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The Greatest Hard Drive of All Time, the Seagate ST320005N4A1AS-RK

Updated on August 29, 2011

Mankind searched for ages, yearning for immense, reliable mass storage devices. Mankind has hit the wall, found the pot of gold at the end of the rainbow, the epitome of digital ensconcement. Make way for the ultimate hard drive; the Seagate ST320005N4A1AS-RK.

Never heard of it? Here's all you need know:

2 terabytes for barely more than $100.

'nuff said?

That's 2 thousand gigabytes. Humans and monkeys typing infinitely couldn't fill it up. A digital spigot connected to the four hosts of The View couldn't fill it up. Well, at least not with useful data.

Typing at 120 words per minute, consuming an average of 8 characters per word, our World's Greatest Secretary (says so on her coffee mug) requires 1145324612 minutes to overflow the device. That's 19088743 hours. She's dedicated, so she works 2000 hours a year, accepting only a brief 2 week annual vacation. After 9544 short years and innumerable online arthritis cures, she'll complete the job. Amazing.

The thing fits into the same drive bay previously occupied by that 40GB drive that cost you $48 just the other day.

Which to buy... hmmm.....

40GB @ $48 = $1.20 per gig

2000GB @ $170 = $.085 per gig.

The smaller slower drive costs 14 times more and holds 2% as much. The poor baby was state of the art when Friends was a hit TV series, Now it's hardly fit to prop open a door.

This drive has popped its' top
This drive has popped its' top

The Bad News

Moving parts eventually fail, yes. A hard drive contains an amazing array of high-tolerance parts rotating and indexing in a digital ballet that, unlike Congress, actually boasts a deterministic functionality. Eventually an atom misplaces, a bit inverts, a checksum miscalculates, a boot sector munges, and the unit morphs into a paperweight. It teases you with the memory of data gone by. You know it's on there, you just can't coax it back out again. You vow never to be caught without current backups ever ever again. How in the name of Herman Hollerith do you back up all that data?

Buy another one.

Use two. We computer geeks call it mirroring. Every file saved to one drive is reflected to the the other drive as well. If the primary drive fails, the backup drive automagically steps in. The coolest thing is that mirroring is implemented in a $20 expansion card that plugs into your PC and needs no configuration. It just works. One such device is the "Sabrent Silicon Image Serial ATA 2-Port SATA RAID PCI Controller Host Card Adapter". Sorry about the name. In a perfect world we wouldn't suggest adopting a backup strategy that depends on a mechanical device (even this magnificent mechanical device) but experience indicates that a feeble backup strategy trumps no plan at all.

What in the World?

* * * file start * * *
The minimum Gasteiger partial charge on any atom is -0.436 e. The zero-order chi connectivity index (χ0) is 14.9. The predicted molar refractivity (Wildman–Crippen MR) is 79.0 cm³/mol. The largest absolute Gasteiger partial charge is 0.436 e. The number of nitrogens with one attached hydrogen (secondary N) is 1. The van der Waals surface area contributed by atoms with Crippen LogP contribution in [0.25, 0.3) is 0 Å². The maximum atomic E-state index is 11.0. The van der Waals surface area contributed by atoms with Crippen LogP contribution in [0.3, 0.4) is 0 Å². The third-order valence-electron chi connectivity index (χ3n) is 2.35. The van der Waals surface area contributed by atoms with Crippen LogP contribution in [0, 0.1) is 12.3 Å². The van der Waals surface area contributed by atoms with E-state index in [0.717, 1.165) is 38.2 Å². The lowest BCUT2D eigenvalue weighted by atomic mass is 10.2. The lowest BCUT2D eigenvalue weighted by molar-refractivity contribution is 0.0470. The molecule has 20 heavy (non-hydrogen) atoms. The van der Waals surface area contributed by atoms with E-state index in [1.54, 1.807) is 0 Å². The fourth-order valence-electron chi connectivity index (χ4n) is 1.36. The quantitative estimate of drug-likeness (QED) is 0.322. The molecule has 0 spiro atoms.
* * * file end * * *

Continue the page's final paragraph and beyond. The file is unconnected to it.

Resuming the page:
What do you do with this beast? A typical photo from a typical digital camera consumes about 800 Kilobytes. Our amazing archival device, the ST320005N4A1AS-RK, happily gobbles up 2,500,000 vacation photos. That ciphers out to 100 pictures a day for 68 years.

Like movies? at 4GB per DVD, including outtakes, director's cuts, and coming attractions, the ST320005N4A1AS-RK handles 500 motion pictures. Hollywood hasn't even produced that many watchable products.


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    • nicomp profile image

      nicomp really 8 years ago from Ohio, USA

      @PhilD41: I agree. I swagged the average photo size based on my cameras and my amateur standing as a point and shoot photog. I also left out the space consumed by simply formatting the drive. Your mileage may vary. ;)

    • PhilD41 profile image

      PhilD41 8 years ago from Iowa

      That has to be one of the best pitches for a hard drive I have ever read. Thanks nicomp!! Your average photo size might just be a little low, especially for us that shoot RAW, but I can forgive that. :-)

    • nicomp profile image

      nicomp really 8 years ago from Ohio, USA

      @The Old Firm: And yer worth every penny!

    • The Old Firm profile image

      The Old Firm 8 years ago from Waikato/Bay Of Plenty, New Zealand

      That'd be me, I assume. (But I taint free, I's occupied.)

    • nicomp profile image

      nicomp really 8 years ago from Ohio, USA

      @The Old Firm: So true. You would also need a real-time multi-tasking preemptive kernel underpinning a distributed processing operating system. And it has to be free. :)

    • The Old Firm profile image

      The Old Firm 8 years ago from Waikato/Bay Of Plenty, New Zealand

      Many a true word written in jest, thanks for the info'. - Now all I need is an eight gig quad CPU, ten gigs of RAM memory and a mother-board to handle it, and I might be able to use all that storage. Perhaps if I wait 18 months it'll be on cheap laptops by then. But of course I'll also need a fibre- optic internet connection to download at a reasonable speed, and THAT will take a while!


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